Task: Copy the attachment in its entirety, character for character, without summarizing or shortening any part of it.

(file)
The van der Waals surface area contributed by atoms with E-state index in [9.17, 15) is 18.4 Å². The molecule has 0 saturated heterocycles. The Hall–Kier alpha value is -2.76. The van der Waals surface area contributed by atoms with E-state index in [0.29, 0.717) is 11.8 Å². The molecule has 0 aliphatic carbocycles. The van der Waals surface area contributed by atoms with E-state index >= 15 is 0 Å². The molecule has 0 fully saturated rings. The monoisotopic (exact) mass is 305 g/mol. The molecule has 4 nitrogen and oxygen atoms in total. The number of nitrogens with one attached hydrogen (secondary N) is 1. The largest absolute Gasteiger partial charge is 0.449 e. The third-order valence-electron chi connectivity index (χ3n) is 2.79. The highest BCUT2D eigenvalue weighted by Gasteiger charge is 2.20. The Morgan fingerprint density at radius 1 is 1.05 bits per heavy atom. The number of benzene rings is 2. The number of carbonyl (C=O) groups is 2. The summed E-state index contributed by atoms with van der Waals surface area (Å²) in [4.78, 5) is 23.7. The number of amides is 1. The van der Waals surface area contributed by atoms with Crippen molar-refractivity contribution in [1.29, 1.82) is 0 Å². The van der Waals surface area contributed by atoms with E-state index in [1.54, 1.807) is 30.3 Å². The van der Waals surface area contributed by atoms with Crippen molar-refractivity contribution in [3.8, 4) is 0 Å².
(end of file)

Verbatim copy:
The van der Waals surface area contributed by atoms with E-state index in [9.17, 15) is 18.4 Å². The molecule has 0 saturated heterocycles. The Hall–Kier alpha value is -2.76. The van der Waals surface area contributed by atoms with E-state index in [0.29, 0.717) is 11.8 Å². The molecule has 0 aliphatic carbocycles. The van der Waals surface area contributed by atoms with E-state index >= 15 is 0 Å². The molecule has 0 fully saturated rings. The monoisotopic (exact) mass is 305 g/mol. The molecule has 4 nitrogen and oxygen atoms in total. The number of nitrogens with one attached hydrogen (secondary N) is 1. The largest absolute Gasteiger partial charge is 0.449 e. The third-order valence-electron chi connectivity index (χ3n) is 2.79. The highest BCUT2D eigenvalue weighted by Gasteiger charge is 2.20. The Morgan fingerprint density at radius 1 is 1.05 bits per heavy atom. The number of benzene rings is 2. The number of carbonyl (C=O) groups is 2. The summed E-state index contributed by atoms with van der Waals surface area (Å²) in [4.78, 5) is 23.7. The number of amides is 1. The van der Waals surface area contributed by atoms with Crippen molar-refractivity contribution in [1.29, 1.82) is 0 Å². The van der Waals surface area contributed by atoms with E-state index in [1.54, 1.807) is 30.3 Å². The van der Waals surface area contributed by atoms with Crippen molar-refractivity contribution in [3.8, 4) is 0 Å².